By Travis Dotson
Chances are you have had this very assignment.
Just putting some indirect dozer line in a couple miles away and downhill from the fire…no big deal.
Then s#!t got real.
Division does what Divisons do – cleared everyone off the line then went to check on those that didn’t have time.
Dozer operator played salty to a tee – working until the very last moment.
Heavy Equipment Boss Trainee is crazy calm while death comes walking by.
These are the situations we face and this is how we act.
Chances are you have had this assignment before. Chances are you took on the assignment, got it done and didn’t end up digging in the dirt for air to breathe.
These folks took the assignment. They were getting it done.
Then s#!t got real.
So what’s the difference between your outcome and theirs?
Did they wander into a bad luck day or are they just bad firefighters?
Are those the only choices?
Tell us your answers in the comments.
Maybe think before you type.
7 thoughts on “Calm is Contagious”
I’m positive that this situation has happened numerous times in the past, and the Beaver Fire situation just happened to get captured on video and documented.
I’m pretty sure this same situation will happen again, and it won’t be due to a lack of experience….on the contrary, it will happen again because of the depth of experience the folks involved will have.
It is human nature in our culture to be task-driven, especially when there are homes and people involved….communication can and WILL be interpreted differently by different people, all of whom could have heard the same set of directions….and because this situation was really caused by human factors, that COULD HAVE HAPPENED TO ANY ONE OF US, it is important that we look at ourselves in the mirror and say, what will I take from this that I will use as a trigger point for myself? How can I apply this situation to my own methods of operating, such that I will recognize when this same situation is setting up? And, once I’ve been able to recognize this, what are my options and what ideas could I turn to in order to move the situation towards a different outcome?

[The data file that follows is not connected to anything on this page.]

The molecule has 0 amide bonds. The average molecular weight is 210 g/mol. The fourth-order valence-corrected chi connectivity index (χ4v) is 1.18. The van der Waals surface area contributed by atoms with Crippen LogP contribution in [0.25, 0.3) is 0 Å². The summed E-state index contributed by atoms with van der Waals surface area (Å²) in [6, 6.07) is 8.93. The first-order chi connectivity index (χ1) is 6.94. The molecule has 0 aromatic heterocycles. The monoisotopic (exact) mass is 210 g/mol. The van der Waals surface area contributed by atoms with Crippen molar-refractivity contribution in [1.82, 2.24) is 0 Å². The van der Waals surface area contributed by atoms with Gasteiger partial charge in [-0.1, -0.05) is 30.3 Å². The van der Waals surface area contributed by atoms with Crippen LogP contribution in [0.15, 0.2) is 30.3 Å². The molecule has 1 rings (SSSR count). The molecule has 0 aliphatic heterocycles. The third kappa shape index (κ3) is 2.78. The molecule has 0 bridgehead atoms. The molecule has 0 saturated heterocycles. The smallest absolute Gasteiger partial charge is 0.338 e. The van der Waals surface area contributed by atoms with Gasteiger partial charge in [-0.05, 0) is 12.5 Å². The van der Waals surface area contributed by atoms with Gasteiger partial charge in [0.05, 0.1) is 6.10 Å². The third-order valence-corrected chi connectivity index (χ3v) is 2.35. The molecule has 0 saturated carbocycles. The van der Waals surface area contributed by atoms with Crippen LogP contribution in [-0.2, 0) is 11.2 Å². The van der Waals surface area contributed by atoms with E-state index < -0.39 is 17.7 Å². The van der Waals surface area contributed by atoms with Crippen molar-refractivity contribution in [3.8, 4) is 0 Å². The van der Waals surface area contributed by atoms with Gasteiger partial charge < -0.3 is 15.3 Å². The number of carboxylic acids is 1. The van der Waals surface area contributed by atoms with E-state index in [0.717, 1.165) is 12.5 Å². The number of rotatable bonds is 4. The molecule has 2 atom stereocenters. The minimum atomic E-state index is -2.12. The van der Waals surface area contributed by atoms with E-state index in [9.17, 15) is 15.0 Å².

Great video and good narration. I certainly have had this situation occur as a dozer operator and as a fire fighter, it just never got to the point of deployment in a shelter. With hind site, I do not know why they did not leave the area in the div. sups truck heading down and away from the fire. I know there are a million reason why they may not have been able to leave. Glad all went well and that everyone is safe. Great to have this learning tool available.
Great video and think it would be great to include in fire refreshers this year. The actual video footage is a great discussion topic. Thank you for sharing the story.
I know how these guys felt. Happen to me in 2010 in Georgia, I was lucky didn’t have to deploy, but was very close. What they said is so true. Staying calm is the ticket to survival. So many thoughts going though your head. I always tell my crew to have a plan a,b,c and etc. Stay focused and know your surroundings.
Q:Did they wander into a bad luck day or are they just bad firefighters?
A: Neither. They are good firefighters who survived a very environment with varying conditions. They used the tools they had and remained focused. Was this a success or a failure? Depends… but does that really matter? These firefighters gave many an opportunity to learn from their experiences. Maybe their lessons will be the very thing that allows the next firefighter in this situation to return home.
Thank you for sharing.
*edit: “who survived a very complex environment”
I have a technical question – with the bulldozer operating, would having scraped a trench for shelter deployment provide more protection, or somehow compromised the shelters?